What Would Woody Say?


Olmeca Photo Credit: Michael Beserra, SGV Filmworks

What Would Woody Say?                                                                                                                                                                                                                                                                                                                                                                                                                          An Echo Park Tribute To Woody Guthrie

By Lydia Breen

The Los Angeles neighborhood of Echo Park paid tribute on July 14 to a Woody Guthrie, a former neighbor, on the 100th anniversary of his birth. The free community event included a picnic, an afternoon concert and a day of art activities asking children and adults to imagine the “Better World’s A-Coming” from the title of one of Woody’s songs. Woody traversed California by highway and rail during the Great Depression, writing songs about the lives of poor and working people he met along the way.

The years he spent in Los Angeles (1937–1941) were critical to his political development. Through his Echo Park neighbor, Ed Robbin, Woody met John Steinbeck, Theodore Dreiser,  the Shakespearean actor Will Geer and other intellectuals, artists and activists.   From his Echo Park house on Preston Street, Woody wrote his earliest children’s songs and began work on his semi-autobiographical novel Bound For Glory. He also made numerous trips to the agricultural fields in the Central and Imperial Valleys, performing for migrant workers – people of Irish, Scottish, Mexican, Filipino, African and other stock – who were living and working in atrocious conditions on California’s large “factory farms.”  His contacts with farm workers informed a number of his songs, including “Deportee,” “Vigilante Man,” “Pastures of Plenty,” “So Long It’s Been Good To Know You,” and “I Ain’t Got No Home.”

Hip hop artist Olmeca and D.J. Phatrick, along with Rockupier Michelle Shocked were featured artists at the afternoon concert that was held at El Centro del Pueblo community services center in downtown Echo Park.  The theme, “A Better World’s A-Coming” – centered on the image of the No Trespassing sign in Woody’s song, “This Land Is Your Land.” Visitors at the event were encouraged to make their own signs and image a better world “made for you and me.”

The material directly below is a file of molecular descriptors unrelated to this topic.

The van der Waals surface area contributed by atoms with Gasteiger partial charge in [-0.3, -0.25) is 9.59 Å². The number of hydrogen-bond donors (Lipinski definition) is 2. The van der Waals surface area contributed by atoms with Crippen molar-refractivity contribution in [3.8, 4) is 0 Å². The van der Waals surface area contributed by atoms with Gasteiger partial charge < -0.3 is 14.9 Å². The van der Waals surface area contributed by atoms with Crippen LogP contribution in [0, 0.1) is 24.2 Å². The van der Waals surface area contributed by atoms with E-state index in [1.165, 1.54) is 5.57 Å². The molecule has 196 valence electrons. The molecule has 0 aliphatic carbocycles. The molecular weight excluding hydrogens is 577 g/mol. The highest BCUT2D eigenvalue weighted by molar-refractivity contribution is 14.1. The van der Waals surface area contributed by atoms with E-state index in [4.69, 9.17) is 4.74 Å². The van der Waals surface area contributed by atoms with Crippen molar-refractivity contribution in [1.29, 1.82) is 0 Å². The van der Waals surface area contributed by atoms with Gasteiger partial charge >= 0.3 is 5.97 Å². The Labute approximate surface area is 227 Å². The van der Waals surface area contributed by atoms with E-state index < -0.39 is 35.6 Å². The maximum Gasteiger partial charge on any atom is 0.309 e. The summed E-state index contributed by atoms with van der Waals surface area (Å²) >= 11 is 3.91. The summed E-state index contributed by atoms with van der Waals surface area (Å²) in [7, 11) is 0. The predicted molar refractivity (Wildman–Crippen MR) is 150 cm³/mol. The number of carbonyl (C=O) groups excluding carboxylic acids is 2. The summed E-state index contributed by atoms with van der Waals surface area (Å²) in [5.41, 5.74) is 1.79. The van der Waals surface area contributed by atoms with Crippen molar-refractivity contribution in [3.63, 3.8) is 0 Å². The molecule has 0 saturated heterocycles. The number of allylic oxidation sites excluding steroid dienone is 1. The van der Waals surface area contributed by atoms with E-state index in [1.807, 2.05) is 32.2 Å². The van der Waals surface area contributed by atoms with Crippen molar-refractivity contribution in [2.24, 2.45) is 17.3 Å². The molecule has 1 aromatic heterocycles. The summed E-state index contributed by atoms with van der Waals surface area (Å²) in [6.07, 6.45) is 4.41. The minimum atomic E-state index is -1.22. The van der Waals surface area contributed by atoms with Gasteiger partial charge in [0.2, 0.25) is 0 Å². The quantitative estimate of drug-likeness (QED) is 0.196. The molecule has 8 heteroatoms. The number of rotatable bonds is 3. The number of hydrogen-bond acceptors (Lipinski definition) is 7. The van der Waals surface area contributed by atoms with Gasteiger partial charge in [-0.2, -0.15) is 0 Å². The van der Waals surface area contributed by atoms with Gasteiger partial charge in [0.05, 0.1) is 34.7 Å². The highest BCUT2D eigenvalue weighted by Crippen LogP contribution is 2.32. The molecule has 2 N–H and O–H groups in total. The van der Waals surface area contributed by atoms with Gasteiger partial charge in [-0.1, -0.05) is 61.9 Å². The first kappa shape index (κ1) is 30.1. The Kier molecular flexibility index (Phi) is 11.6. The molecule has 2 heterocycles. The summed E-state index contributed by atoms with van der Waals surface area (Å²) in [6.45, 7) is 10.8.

Blues man and Lead Belly interpreter S.S. Jones, founder of the Skid Row Musicians Network.

Woody was more than a master storyteller; he was also a commentator who didn’t hesitate to point a finger at people he branded as troublemakers: corrupt politicians and police, vigilantes, greedy bankers and the growers who drove down migrant workers’ wages. But he didn’t stop there: Woody also wanted his music to give poor and working people a sense of  pride and hope:

I hate a song that makes you feel low down, that makes you feel you are no good.  I am out to sing the songs that will make you feel that this is your world, no matter how it rolls you over.” – Woody Guthrie

Linda Ravesnwood of The Ravenswoodjones

Woody-inspired musician Linda Ravenswood and her band band, The RavenswoodJones, played traditional Appalachian tunes that seem to resonate for people going through hard times today. Growing up on Woody’s songs, Linda performed  around the United States and Europe with her husband, Garrison White, a songwriter and interpreter of traditional folk songs. White was killed in 2004. Since that time she has been performing with other bands, writing prize-winning poetry and working on a Ph.D. in community organizing and psychology.  She is also an active member of Occupy Santa Barbara. Ravenswood sees a strong connection between traditional folk songs and contemporary problems:

“I think people have been thirsting for this music.  The ruggedness of the songs connects with working people today who are struggling to make ends meet,” she said. “One of the ways I can contribute is to use music to share what our grandmothers and grandfathers went through. Music saves us. The bread and the fruit that we eat become sweeter when we sing about it. Singing is a deep, ancient ritual. We need to have our own voice and our own artistic revolution.” -Linda Ravenswood